Punch in the Stomach...uhhh

# Brittany Smith

Rationale:  For students to learn to read, they must first recognize what each correspondence says.  It is important that students learn vowel correspondences first.  Learning letters and their correspondences will lead to successful decoding, reading fluency, and reading comprehension.  For this lesson, students will learn to recognize the letter u and the correspondence u=/u/.

Materials:

*primary paper and pencil for each student

*letter boxes (Elkonin Boxes)

*plastic letters (one set for each child) h, u, n, t, l, c, b, o, k, j, p, s, r, g, c, h, i

*poster with tongue twister printed on it -Tongue twister:  Uncle Ugh was upset because he was unable to put his umbrella up.

*Copy of the book Bud the Sub one for each student

*Which word has /u/ in it worksheet (attached).

*9 large pieces of cardstock with the following words written on them: (4) hunt, lunch, block, junk, plus (5) strung, crunch, crust, blink

Procedures:

(1)To engage the students, talk about how the alphabet is our "code" for spoken language.  Explain to the students that we will be learning all about the code and the sound for the letter u.  Example: Today students, we will be learning the all about the code for the letter u.  Talk with the students about how whenever you say u's sound, /u/ your mouth is open about half way and your tongue stays behind your bottom teeth.  Have the students say this with you.  Example:  I want you all to try this with me.  Let's say /u/ all together on the count of three.  These are some words that have /u/ in them.  Model reading the words scrub, tub, truck, and grunt. Teacher should put emphasis on the /u/ sounds in the words.

(2)Students will repeat the tongue twister with me and act as if they are punching themselves in the stomach whenever they hear or say the /u/.  Uncle Ugh was upset because he was unable to put his umbrella up.

(3)Pass out the primary paper and pencils to everyone.  Explain to the students that we will be learning how to write the "code" for the letter u.  (The students should already know the names for the lines on the primary paper, however they may need a review).  Example:  Students, to write a u on our paper, we are going to start at the fence dip down to the sidewalk and come back up to the fence.  Then on the right side of your dip, start at the fence and drop all the way down to the sidewalk again.  As the teacher is verbally explaining this, s/he should also be modeling on the board where a primary line should be drawn.  After everyone has done it together, have the students try it themselves by finishing out the line with u's.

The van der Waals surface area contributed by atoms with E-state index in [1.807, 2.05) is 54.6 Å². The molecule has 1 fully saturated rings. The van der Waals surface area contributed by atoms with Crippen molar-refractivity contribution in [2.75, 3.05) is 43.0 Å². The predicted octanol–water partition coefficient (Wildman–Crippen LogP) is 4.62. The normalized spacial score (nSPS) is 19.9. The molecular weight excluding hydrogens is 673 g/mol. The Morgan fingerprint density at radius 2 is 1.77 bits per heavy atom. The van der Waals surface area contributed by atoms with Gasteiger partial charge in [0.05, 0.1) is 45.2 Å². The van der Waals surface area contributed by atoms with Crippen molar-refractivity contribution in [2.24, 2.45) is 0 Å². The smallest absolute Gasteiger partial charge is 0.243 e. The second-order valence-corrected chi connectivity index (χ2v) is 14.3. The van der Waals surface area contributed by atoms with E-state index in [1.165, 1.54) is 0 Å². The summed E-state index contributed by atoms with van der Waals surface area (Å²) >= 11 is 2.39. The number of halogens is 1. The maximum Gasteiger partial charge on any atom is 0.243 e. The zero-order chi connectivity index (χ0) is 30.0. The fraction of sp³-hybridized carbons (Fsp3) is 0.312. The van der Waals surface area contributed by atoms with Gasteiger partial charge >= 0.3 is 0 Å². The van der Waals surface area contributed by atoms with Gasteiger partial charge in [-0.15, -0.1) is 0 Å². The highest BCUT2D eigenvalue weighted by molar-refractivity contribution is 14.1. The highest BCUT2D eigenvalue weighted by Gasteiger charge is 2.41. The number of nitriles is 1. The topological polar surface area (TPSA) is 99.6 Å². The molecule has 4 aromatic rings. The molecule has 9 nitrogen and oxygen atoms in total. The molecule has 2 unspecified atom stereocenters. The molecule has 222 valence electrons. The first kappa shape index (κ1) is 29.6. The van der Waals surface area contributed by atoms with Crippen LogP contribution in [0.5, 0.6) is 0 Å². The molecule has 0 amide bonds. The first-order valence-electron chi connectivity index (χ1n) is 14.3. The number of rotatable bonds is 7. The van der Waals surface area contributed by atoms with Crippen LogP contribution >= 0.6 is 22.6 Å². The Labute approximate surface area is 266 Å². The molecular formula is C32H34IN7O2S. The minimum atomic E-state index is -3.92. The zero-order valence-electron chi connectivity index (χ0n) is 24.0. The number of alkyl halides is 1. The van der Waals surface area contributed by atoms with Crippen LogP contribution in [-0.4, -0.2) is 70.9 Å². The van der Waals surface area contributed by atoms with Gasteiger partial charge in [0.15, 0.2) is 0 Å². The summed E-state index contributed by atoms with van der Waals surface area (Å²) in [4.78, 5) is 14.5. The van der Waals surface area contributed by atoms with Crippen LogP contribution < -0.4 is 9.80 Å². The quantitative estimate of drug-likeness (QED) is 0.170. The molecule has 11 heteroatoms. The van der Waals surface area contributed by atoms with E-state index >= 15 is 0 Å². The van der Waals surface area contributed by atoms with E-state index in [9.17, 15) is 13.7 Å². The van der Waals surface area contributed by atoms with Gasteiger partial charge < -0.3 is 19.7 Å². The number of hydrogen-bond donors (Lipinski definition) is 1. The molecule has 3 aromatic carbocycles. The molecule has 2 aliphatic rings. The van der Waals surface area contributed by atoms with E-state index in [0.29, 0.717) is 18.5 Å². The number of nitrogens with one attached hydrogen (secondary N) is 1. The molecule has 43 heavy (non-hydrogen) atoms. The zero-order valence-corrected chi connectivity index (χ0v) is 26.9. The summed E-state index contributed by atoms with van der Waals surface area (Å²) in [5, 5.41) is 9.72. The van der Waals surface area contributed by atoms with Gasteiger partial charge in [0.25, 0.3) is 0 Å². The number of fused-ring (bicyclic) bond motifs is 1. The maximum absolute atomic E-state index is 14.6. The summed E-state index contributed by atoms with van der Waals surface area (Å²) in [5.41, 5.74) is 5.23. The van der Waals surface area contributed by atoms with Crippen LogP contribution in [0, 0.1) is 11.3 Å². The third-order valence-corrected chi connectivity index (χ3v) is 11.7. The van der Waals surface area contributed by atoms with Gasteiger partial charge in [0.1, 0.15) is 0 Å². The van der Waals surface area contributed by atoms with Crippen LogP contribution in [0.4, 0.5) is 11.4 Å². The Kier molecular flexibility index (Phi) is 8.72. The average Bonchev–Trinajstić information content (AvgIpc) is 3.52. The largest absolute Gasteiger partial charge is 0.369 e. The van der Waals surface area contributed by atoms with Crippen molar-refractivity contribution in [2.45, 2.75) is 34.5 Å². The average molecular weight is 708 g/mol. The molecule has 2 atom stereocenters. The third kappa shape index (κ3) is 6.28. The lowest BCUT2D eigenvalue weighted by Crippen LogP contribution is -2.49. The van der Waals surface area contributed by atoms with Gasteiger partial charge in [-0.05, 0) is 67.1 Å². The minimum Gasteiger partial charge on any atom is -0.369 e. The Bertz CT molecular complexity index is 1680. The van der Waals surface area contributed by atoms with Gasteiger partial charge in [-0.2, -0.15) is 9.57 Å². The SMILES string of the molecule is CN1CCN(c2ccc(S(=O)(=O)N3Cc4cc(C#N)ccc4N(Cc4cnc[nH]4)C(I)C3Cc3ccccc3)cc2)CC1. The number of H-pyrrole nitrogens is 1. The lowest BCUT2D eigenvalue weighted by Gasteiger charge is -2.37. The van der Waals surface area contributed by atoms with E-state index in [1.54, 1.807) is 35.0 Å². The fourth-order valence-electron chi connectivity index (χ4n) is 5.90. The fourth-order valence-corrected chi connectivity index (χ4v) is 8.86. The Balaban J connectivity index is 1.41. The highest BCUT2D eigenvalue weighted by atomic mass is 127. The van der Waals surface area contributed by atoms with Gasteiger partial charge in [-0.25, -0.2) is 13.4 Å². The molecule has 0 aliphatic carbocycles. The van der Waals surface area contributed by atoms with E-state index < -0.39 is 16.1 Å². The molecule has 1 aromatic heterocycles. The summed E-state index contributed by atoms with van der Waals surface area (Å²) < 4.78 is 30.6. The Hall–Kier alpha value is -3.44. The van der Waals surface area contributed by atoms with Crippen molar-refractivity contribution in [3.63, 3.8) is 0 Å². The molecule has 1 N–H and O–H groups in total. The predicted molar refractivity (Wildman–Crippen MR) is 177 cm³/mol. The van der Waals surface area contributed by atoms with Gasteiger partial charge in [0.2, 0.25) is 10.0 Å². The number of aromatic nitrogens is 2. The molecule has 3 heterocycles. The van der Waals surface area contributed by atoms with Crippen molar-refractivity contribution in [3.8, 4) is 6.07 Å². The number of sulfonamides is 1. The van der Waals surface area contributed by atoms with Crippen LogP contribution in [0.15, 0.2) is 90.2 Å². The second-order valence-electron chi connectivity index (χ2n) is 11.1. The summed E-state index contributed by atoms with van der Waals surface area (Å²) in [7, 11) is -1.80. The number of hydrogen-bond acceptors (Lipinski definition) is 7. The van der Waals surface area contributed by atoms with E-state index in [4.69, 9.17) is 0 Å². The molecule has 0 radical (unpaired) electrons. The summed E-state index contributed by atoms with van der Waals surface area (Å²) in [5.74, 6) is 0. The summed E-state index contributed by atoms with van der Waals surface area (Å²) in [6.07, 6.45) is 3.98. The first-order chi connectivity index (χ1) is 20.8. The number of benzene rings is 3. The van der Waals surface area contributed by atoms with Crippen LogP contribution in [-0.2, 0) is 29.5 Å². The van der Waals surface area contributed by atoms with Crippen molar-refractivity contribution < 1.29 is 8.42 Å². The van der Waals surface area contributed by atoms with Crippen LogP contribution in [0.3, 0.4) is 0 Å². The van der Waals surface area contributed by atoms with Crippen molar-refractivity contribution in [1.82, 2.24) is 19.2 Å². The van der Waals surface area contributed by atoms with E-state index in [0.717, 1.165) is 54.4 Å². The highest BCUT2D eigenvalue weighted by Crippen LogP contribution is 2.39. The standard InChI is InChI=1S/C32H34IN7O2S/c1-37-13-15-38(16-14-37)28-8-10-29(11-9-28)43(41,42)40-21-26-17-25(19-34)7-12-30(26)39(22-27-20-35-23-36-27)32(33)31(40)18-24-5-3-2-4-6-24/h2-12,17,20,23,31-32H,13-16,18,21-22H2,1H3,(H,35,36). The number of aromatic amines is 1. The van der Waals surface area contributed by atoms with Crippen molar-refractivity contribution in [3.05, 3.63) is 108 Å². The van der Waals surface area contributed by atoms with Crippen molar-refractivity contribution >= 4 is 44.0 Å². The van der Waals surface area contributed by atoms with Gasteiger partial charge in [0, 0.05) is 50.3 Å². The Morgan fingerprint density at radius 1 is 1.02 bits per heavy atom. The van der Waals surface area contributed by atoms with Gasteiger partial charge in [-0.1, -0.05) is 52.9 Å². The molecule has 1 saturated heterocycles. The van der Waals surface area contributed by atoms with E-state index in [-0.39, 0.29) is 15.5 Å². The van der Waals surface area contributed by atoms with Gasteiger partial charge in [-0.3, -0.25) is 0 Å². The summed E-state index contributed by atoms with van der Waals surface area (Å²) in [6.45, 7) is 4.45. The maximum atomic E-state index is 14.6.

(4)Next, we will be learning to spell and read some words that have the /u/sound in them.  At this point the teacher needs to take up the primary paper and pencils and distribute the letter boxes and the letters to the students.  Teacher will model how to spell and read the words crunch, strung, and scrub.  Example: Boys and girls, this is how I would spell the word crunch.  Since it has 5 sounds, we need 5 letter boxes.  In the first letter box I would put a c for /c/.  In the second LB, I would put the r for /r/.  In the third LB, I would put u for /u/.  In the fourth LB I would put the n for /n/.  Finally in the last letter box, I would put both c and h for /ch/.    Students will spell each of the words listed in the materials list in their letter boxes one at a time with the teacher coming around to make sure that they are correctly spelled.  The letter boxes and the letters should be taken away while the students attempt to read the words that the teacher will be holding in the front of the room (these are the cardstocks that have the /u/ words written on them).  Students will choral read the words making the punching gesture to their stomachs.

(5) The teacher then needs to take up the letter boxes and the letters and distribute the copies of Bud the Sub.  Teacher does a book talk.  Example: Bud the sub has a boss named Gus.  Gus guides Bud into a tug on accident.  Uh oh!  What will happen to Bud?  You'll have to read to find out.  Students will read the book with a partner.  Again the teacher will be walking around making sure that everyone is on task.  As a review, the teacher will have the students coral read the book and then talk about all the words that have /u/ in them.

(6) Finally, as a review the teacher will talk about what the students learned in today's lesson.  Example:  I like the way that everyone participated in the lesson today.  We talked about u=/u/.  What is our gesture for u=/u/?  (Students should remember the punching gesture to the stomach).  For independent practice and the assessment for this lesson, students will complete a worksheet that has them draw a line from the picture to the word.

References:

Amy Crump Uh...Did I Do That? http://www.auburn.edu/academic/education/reading_genie/persp/crumpbr.html

Phonics Reader Short Vowels: Bud the Sub (1990). Carson, CA (USA) St. Albans, Herts (UK): Educational Insights.